Here at HCC we rather liked REL’s Serie S subwoofers, even if it has involved repeatedly telling sub-editors that there isn’t an ‘s’ on the end of Serie. When the company announced a Super High Output overhaul of the S/5 and S/3 models we had questions. Could they be better than the original? Would the price remain competitive? Might REL find that lost ‘s’? The answer to the last is 'no', but I'm happy to reply in the affirmative to the first two. 

Auditioned here is the REL S/3 SHO. At £1,450 it is around £150 more than the original S/3 yet brings with it a new Next Gen II 400W Class D amplifier, updated driver and revised electronics. The promised result is all the subwoofing goodness of the predecessor S/3 but with more bang for your buck. 

Cosmetically things remain unchanged, save for an SHO legend appearing on the rear. It is the same exquisitely crafted, near cube-shaped cabinet with one of the best piano black finishes on any loudspeaker on the market, irrespective of price. The trim is no less lush, with chunky, REL-engraved brushed aluminium feet, chrome side handles to help move its near 28kg mass about and a bold, chunky ingot of a REL badge in the top. The latter two are also, I'm told, integral components in damping the substantial cabinet, which is over 40cm in all dimensions.

Behind the massive grille with its rear-edge bevel is REL’s 10in, long-throw bass driver. This has a pressed aluminium cone and a rubber roll surround the size of a kids' bike tyre. The cone’s smooth profile and matte aluminium finish are easy on the eye and, if you turn the S/3 turtle, it’s 12in carbon weave passive radiator on the bottom is just as alluring. If you want to run this beast with the grille off, though, the main driver’s gold colour chassis and roughly-cut bolt slots in the rubber surround are a bit of a mark down against an otherwise gorgeous piece of home cinema hardware. 

Proving this model is as much go as it is, er, SHO, it’s 400W amp is coupled with REL’s custom filter network and the option of line-level stereo, line-level LFE/.1 or high-level inputs; the latter via a special cable with a locking Neutrik connector, wired directly to your main amplifier in parallel with the front main loudspeakers. Controls encompass individual line/high-level volume, reversible phase and variable crossover. For an extra £230, you can make the S/3 SHO wireless with REL’s LongBow wireless transmitter.

Carpet bomber

Setting up and positioning the S/3 SHO proved to be remarkable easy, although my rather uneven parquet floor meant some judicious use of a chunk of cardboard to keep things stable. REL does supply traditional carpet-piercing spikes that attache to the feet but recommends you use this woofer without unless you have a shag pile deep enough to lose a hamster in. The reason being that the downward-firing driver requires an air space precisely the height of the feet to perform at its best.

Within 10 seconds of letting rip with a choice cut from John Wick, the S/3 SHO was delivering big LF effects. So much so that as Wick’s car drops into the concrete drain, the resulting explosion blew the grille clean off. Clearly, I hadn’t pushed the lugs fully home when I replaced the grille but it does rather demonstrate what that Super High Output moniker is all about.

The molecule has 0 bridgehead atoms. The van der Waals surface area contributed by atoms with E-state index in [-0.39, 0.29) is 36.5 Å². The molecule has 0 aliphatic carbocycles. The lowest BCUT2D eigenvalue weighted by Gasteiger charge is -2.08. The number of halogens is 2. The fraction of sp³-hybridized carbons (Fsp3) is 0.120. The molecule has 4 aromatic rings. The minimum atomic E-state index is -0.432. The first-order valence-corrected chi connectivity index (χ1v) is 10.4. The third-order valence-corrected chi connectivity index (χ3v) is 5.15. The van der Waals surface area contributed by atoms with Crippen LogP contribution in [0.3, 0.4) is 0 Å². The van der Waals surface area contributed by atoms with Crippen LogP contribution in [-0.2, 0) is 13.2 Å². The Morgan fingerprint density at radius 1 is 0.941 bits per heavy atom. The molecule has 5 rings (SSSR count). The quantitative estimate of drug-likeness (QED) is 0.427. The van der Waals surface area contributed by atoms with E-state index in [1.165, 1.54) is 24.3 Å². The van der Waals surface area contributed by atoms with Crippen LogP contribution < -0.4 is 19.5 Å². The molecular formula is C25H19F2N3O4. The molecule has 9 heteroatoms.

Yet sheer grunt and heft is not the S/3’s trump card. What I really noticed, particularly in comparison with my usual 18in-driver Velodyne, was the tautness and impact of its output. Bass effects like gunshots are its forte. The REL’s super-fast transient attack gives these a sense of reality rather than just bludgeoning you with 
a wall of LF noise. It’s a thoroughly addictive experience and certainly goes a long way to deliver on REL’s promise to combine the slam of a 10in sealed box subwoofer with the scale of a 15in driver. I'm not convinced it plumbs the depths to the same extent as a larger model (REL rates it down to 22Hz at -6dB), but it certainly impresses in terms of impact and lack of overhang. 

For typical mid-sized UK cinema/living rooms, REL may have hit on pretty much the perfect-sized sub. Compared directly with my 18-incher, I began to appreciate the S/3 SHO's lightning-fast and evenly-balanced approach to LFE. 

The fire-fight shots around the night-club swimming pool in John Wick proved this point, and the S/3 SHO was equally good romping through some older favourites, like the Atmos-remastered The Fifth Element and space drama Gravity. While the latter film lacks a constant soundtrack of bass, the sound designers use LFE to subtly underpin effects and atmosphere. The REL’s superior tautness and articulation is in evidence here, adding that extra dimension to the aural mix without sounding disconnected. And if you regularly listen to music on your system with a subwoofer in play, those attributes translate into beautifully poised and eloquent bass augmentation.

Compelling proposition

The S/3 SHO’s asking price is not insubstantial, particularly if you do opt for REL's LongBow transmitter. Woofer buyers will no doubt also consider more affordable options. However, this new addition deserves audition – it is a thoroughly compelling proposition in every respect. 

The S/3 SHO looks superb, is easy to setup and delivers the low-frequency goods with movies and music alike.